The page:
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Bloat is a common disease seen in large and giant breed dogs, where the stomach accumulates with gas and fluid and distends to a dangerous point. Unable to expel the gas and fluid, this distension leads to a painful, tense stomach that is prone to rupture, or twist on its axis, complications that are very serious and life threatening. Once a dog has an active bloat, alternative medicine has little to offer, as the stomach needs to be decompressed as soon as possible, either by passage of a stomach tube, or surgically. Thus, this article is focused more on prevention for dog breeds are prone to bloat, as well as prevention for dogs who have already survived one or more episodes of bloat.
Given the strong genetic link with bloat, for dogs that are genetically predisposed to the disease, it is believed that it is not a question if a particular dog may bloat, it is a question of when. Since the industry has yet to have effective genetic marker testing, we cannot really know for certain if a dog may be genetically prone to bloat, unless there is a known immediate relative of the dog that had a confirmed case of bloat. Subsequently, without effective testing for predisposition to canine bloat, if you are the owner of any large or giant breed of dog (70 plus pounds), you should simply assume that your dog is prone to bloat and take preventive measures to give the dog his best chance to avoid a bout of bloat.
Prevention starts with diet. You should start by avoiding starchy foods, such as processed grains and simple carbohydrates. Simple carbohydrates are not only pro-inflammatory, but they also tend to increase bowel secretions, potentially setting the stage for gut distention. Instead, carbohydrates should be complex in nature, best supplied by vegetables.
Diets should be high in protein and moderate to low in saturated fats. Protein should be of high biological value, meaning that it is easily broken down during digestion; a high percentage of it is absorbed, while only a small percentage is excreted as waste. Poultry based protein sources, rabbit, and venison are examples that tend to fit these criteria quite well. Lean beef is a good option if fed raw.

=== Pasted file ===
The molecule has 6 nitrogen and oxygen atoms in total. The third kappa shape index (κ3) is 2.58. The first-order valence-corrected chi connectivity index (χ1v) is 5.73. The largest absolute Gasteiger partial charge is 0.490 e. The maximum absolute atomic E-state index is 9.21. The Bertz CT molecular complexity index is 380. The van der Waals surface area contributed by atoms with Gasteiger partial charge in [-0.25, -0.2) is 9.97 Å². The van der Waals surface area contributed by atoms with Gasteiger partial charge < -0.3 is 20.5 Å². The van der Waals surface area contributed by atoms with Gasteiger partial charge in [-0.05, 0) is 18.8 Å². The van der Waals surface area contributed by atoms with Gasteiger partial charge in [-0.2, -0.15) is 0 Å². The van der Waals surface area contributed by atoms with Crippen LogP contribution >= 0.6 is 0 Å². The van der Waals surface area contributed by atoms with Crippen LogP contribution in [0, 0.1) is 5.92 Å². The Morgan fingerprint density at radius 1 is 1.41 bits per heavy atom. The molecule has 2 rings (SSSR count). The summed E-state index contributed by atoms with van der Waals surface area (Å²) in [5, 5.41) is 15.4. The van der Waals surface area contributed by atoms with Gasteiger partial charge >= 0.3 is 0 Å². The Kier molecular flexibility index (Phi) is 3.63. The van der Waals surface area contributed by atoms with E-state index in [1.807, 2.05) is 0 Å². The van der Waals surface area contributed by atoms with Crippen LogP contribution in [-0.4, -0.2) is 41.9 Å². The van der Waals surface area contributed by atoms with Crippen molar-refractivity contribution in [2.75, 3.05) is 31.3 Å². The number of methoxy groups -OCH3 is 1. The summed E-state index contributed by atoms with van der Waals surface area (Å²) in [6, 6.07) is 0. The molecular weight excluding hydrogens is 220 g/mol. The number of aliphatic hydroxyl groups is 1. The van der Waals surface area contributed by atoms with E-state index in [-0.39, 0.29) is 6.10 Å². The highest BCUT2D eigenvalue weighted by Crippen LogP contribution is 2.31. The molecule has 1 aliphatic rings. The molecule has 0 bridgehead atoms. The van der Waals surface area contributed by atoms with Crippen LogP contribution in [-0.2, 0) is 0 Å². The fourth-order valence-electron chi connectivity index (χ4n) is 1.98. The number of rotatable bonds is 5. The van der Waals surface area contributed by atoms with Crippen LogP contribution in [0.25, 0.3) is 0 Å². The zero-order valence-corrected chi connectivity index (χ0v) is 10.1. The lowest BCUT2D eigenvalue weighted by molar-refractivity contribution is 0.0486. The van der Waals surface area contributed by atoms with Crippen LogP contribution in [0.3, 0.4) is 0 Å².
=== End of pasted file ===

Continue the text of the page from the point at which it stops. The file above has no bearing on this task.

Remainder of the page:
Regarding raw feeding, done correctly and engaged with maximum safety precautions, there is anecdotal evidence suggesting a decrease in the incidence of bloat in predisposed breeds fed raw. However, given the AVMA’s (American Veterinary Medical Association) stance against raw feeding due to the risk of raw food bacterial toxicity, there is little peered reviewed and/or veterinary college based studies that substantiate this observation at this time.
Pharmaceutical grade omega-3-fatty acids are another good preventive measure against bloat. Omega-3-fatty acids are naturally anti-inflammatory at virtually every tissue level, and the gut is no exception. Digestive enzymes that aid in the breakdown of nutrients for absorption represent another dietary supplement that is a good sense preventive measure for bloat. Maximum breakdown of nutrients leads to maximum absorption, which in turn leads to less gas and fluid accumulation in the gut.
Small, frequent meals are ideal for dogs that may be predisposed to bloat. Breaking down the daily food requirement into 3-4 small meals makes certain that the gut is not filled substantially at any given time. From a metabolic perspective, this approach also helps to maximize metabolic efficiency to help prevent obesity and a stagnant metabolic rate, two predisposing factors for bloat.
My last point regarding diet is to not allow a large or giant breed to engage in strenuous exercise for 45-60 minutes following a meal. Exercise immediately following a meal is a known risk factor for bloat. Thus, immediately following a meal, exercise should be restricted to a short potty break in the yard, or slow, short leash walk.
For young female large and giant breed dogs that are to undergo a spay sterilization procedure, request that while your veterinarian is in the abdomen performing the spay, that he also tack the stomach to the body wall. That way, if the dog experiences bloat in her lifetime, the stomach tack will prevent the stomach from twisting. Tacking the stomach adds only a small amount of surgical time to the spay, requires only a slightly larger incision, and only a modest increase in cost. The result, however, may prove to be priceless, as prevention of stomach twisting in the midst of a bloat episode may mean the difference between life and death.
I will reiterate that there is a strong genetic link to the development of bloat. As such, sometimes despite our best efforts to prevent the incidence of bloat, it still occurs. However, following the natural prevention measures outlined in this article, will give your big dog his/her best chance to avoid the pain and danger of bloat in his/her lifetime.
Dr. Roger Welton is a practicing veterinarian and highly regarded media personality through a number of topics and platforms. In addition to being passionate about integrative veterinary medicine for which he is a nationally renowned expert, Dr. Welton was also an accomplished college lacrosse player and remains to this day very involved in the sport. He is president of Maybeck Animal Hospital , runs the successful veterinary/animal health blogs Web-DVM and Dr. Roger’s Holistic Veterinary Care, and fulfills his passion for lacrosse through his lacrosse and sport blog, The Creator’s Game.